By Vivian Collings
I’ve started this editorial a few times, each with a different subject, a different headline.
My first topics weren’t bad ideas, I’m just having a hard time ignoring the elephant in the room.
I’m sitting in my heated house, under a warm blanket, with a full belly, freshly-washed laundry (I won’t say it’s folded, because that would be a lie), and a cup of tea.
The most uncomfortable part of my day was sitting in my cold car for a few minutes before it had completely warmed up.
I wouldn’t even know that the temperature was below -10 degrees Celsius and even colder with the wind chill if I didn’t have to go out today.
There’s a huge elephant in this room.
I can’t stop thinking about the numbers in Emily Stonehouse’s article about “energy poverty.”
Nearly a fifth of the people living in Haliburton County didn’t have the same type of day that I had. Likely even more.
Twenty five per cent of our children are living in poverty.
That means that in a class of 28 kids, seven are living in poverty. Seven may not have a warm home to go to after school. Seven aren’t getting three meals each day. Seven may not have proper winter clothes for our freezing winters. In one class. How many classrooms does each of our five public schools have?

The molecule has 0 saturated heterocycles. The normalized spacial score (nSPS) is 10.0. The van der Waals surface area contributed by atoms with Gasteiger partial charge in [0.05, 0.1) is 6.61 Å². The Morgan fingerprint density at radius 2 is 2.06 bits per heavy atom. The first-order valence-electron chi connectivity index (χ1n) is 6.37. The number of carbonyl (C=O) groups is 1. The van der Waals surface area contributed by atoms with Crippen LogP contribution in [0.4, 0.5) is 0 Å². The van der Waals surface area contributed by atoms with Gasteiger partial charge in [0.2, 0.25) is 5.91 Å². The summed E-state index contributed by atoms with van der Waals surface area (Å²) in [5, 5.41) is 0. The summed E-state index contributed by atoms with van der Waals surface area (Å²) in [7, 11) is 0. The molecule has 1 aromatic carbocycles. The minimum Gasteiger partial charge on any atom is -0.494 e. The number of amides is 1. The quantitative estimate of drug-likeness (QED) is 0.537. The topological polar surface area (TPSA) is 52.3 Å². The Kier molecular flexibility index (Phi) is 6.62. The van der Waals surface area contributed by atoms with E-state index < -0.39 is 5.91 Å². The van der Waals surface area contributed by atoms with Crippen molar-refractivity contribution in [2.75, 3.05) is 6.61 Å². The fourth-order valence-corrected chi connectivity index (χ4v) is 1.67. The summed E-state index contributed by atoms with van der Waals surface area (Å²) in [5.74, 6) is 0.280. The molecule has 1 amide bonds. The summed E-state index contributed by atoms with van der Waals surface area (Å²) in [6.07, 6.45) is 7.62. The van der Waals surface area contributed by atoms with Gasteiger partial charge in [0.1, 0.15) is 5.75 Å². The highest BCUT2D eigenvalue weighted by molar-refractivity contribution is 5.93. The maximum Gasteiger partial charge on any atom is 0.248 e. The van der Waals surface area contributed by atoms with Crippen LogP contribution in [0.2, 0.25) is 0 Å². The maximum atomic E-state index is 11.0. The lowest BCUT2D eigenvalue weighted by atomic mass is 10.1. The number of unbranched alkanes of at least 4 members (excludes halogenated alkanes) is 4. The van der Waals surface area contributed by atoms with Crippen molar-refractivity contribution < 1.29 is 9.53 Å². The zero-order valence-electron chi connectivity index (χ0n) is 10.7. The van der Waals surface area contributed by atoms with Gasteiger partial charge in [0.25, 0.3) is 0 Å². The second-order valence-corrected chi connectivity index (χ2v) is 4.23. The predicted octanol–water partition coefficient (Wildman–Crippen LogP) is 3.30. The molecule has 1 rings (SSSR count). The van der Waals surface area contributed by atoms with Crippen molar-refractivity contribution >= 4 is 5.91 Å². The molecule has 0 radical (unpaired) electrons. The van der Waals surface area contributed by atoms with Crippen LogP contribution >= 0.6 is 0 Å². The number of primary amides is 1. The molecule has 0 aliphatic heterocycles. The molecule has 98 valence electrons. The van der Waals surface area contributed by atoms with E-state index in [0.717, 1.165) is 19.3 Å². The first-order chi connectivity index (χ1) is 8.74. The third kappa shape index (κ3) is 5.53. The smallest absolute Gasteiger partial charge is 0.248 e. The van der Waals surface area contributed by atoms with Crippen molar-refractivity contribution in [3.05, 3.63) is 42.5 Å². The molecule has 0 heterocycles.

According to SIRCH Community Services, 63 per cent of our residents are over the age of 50.
With a total population in the county of approximately 20,000, that means that over 2,500 people over the age of 50 are living in poverty.
How many seniors aren’t able to eat enough and don’t have fuel to properly heat their homes without creating a fire hazard?
And then, what about young adults who can’t provide enough for themselves because the “living wage” in the county is nearly $20 an hour. To be able to put food on the table, one needs to make at least $20 an hour if they live here. Minimum wage is $15.50.
I can’t help but feel that too many in our community have been ignoring the elephant for too long.
I know we have many truly incredible organizations and individuals working tirelessly to help, but this should be top of mind for us all.
Just because you may be lucky enough to not see poverty doesn’t mean it isn’t there. We can’t keep ignoring the numbers.
Haliburton County doesn’t have a homeless shelter. According to Statistics Canada, those in the county in need of affordable housing may wait as long as seven years. The wait list for affordable housing is increasing by 25 per cent each year. We don’t have more homes, so what do these families and individuals do in the meantime?
If someone in our community is in desperate need of shelter, they are taken to the nearest city that has a shelter. This feels like we are putting these people “out of sight and out of mind,” and it’s really upsetting.
Can you imagine being forced to leave your community because it doesn’t have the necessary resources to provide for your basic human needs to stay alive?
Over the next few weeks, the Echo and Times staff will be highlighting some of the organizations that are dedicated to alleviating some of the awfulness of poverty and what we can do to better support them as we head into winter.
This is the whole county’s elephant, and it needs to be under a spotlight.